NashvilleHealth | How Should We Prepare For The Wave Of Retiring Baby Boomer Nurses?

How Should We Prepare For The Wave Of Retiring Baby Boomer Nurses?

By Peter Buerhaus, David Auerbach, and Douglas Staiger

Beginning in the early 1970s, career-oriented and largely female baby boomers embraced the nursing profession in unprecedented numbers following large increases in health care spending after the introduction of the Medicare and Medicaid programs. By 1990, baby-boomer registered nurses (RNs) numbered nearly one million and comprised about two-thirds of the RN workforce. As these RNs aged over the next two decades, they accumulated substantial knowledge and clinical experience. The number of boomer RNs peaked at 1.26 million in 2008, and, after a brief delay in the early part of the current decade (likely associated with the Great Recession), the baby-boomer RN cohort began retiring in large numbers. Since 2012, roughly 60,000 RNs exited the workforce each year, and by the end of the decade more than 70,000 RNs will be retiring annually. In 2020, baby-boomer RNs will number 660,000, roughly half their 2008 peak.

The retirement of one million RNs from the nursing workforce between now and 2030 will mean that their accumulated years of nursing experience leave with them. We estimate that the number of experience-years lost from the nursing workforce in 2015 was 1.7 million (multiplying the number of retiring RNs by the cumulative years of experience for each RN), double the number from 2005 (see Figure 1). This trend will continue to accelerate as the largest groups of baby-boomer RNs reach their mid to late sixties. The departure of such a large cohort of experienced RNs from the workforce means that patient care settings and other organizations that depend on RNs will face a significant loss of nursing knowledge and expertise that will be felt for many years to come.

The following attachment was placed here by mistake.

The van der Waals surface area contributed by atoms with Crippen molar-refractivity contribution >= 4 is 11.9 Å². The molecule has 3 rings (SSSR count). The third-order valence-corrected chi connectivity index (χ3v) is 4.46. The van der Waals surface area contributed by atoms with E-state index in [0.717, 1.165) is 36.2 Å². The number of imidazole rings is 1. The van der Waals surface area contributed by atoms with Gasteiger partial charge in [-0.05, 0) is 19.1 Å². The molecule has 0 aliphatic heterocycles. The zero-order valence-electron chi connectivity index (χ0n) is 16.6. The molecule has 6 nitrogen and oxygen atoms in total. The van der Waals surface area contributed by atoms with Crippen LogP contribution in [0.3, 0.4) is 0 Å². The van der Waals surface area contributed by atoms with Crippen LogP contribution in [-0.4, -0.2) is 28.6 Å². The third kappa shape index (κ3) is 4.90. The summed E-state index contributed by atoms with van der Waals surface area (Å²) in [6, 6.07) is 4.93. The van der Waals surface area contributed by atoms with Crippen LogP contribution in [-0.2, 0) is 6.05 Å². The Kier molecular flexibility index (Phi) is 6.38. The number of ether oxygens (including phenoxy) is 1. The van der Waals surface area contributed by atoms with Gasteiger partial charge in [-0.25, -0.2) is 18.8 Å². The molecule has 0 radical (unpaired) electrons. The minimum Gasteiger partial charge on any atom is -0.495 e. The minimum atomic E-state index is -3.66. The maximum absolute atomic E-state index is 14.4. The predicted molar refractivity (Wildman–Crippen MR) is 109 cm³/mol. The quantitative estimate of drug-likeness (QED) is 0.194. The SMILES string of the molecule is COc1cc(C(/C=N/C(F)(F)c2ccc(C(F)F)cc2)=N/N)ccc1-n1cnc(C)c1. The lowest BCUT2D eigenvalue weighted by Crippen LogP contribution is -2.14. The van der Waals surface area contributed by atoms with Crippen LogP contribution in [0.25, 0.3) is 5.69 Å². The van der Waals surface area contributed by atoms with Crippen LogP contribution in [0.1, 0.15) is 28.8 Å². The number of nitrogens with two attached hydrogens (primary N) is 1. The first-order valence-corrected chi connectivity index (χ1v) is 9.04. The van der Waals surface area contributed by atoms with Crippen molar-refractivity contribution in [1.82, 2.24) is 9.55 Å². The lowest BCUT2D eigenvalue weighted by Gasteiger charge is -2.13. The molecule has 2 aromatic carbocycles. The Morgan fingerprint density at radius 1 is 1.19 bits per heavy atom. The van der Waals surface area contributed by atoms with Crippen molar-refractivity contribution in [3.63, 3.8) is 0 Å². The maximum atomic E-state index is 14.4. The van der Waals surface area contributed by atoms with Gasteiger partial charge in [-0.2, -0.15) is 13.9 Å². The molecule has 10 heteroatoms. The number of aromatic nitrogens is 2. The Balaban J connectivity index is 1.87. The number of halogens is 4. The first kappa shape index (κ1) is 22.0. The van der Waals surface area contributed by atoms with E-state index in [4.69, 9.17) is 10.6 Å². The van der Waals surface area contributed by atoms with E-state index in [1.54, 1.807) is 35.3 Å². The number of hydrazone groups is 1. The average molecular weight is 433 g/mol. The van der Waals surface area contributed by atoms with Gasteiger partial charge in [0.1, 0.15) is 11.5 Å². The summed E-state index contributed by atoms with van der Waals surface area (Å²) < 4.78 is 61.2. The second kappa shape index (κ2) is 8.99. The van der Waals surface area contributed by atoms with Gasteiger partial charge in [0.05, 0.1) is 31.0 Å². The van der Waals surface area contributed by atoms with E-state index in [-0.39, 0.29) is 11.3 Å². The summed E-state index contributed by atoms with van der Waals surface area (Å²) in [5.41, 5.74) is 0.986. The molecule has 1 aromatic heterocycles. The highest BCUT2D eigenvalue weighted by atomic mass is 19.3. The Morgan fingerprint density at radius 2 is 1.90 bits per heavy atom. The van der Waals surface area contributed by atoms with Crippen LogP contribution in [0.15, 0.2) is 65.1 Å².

The exit and replacement of retiring RNs will not occur uniformly because health care delivery organizations in some regions of the country will confront faster RN retirements and slower replacements of their RN workforce (especially the New England and Pacific regions) compared to other regions of the country (the Southern and Central regions). Consequently, some organizations will experience bursts in RN retirements that may result in temporary nursing shortages and disruptions in care delivery. How can health care delivery organizations overcome the loss of so much nursing knowledge, wisdom, and expertise?

Read the rest of the story on the Health Affairs Blog.





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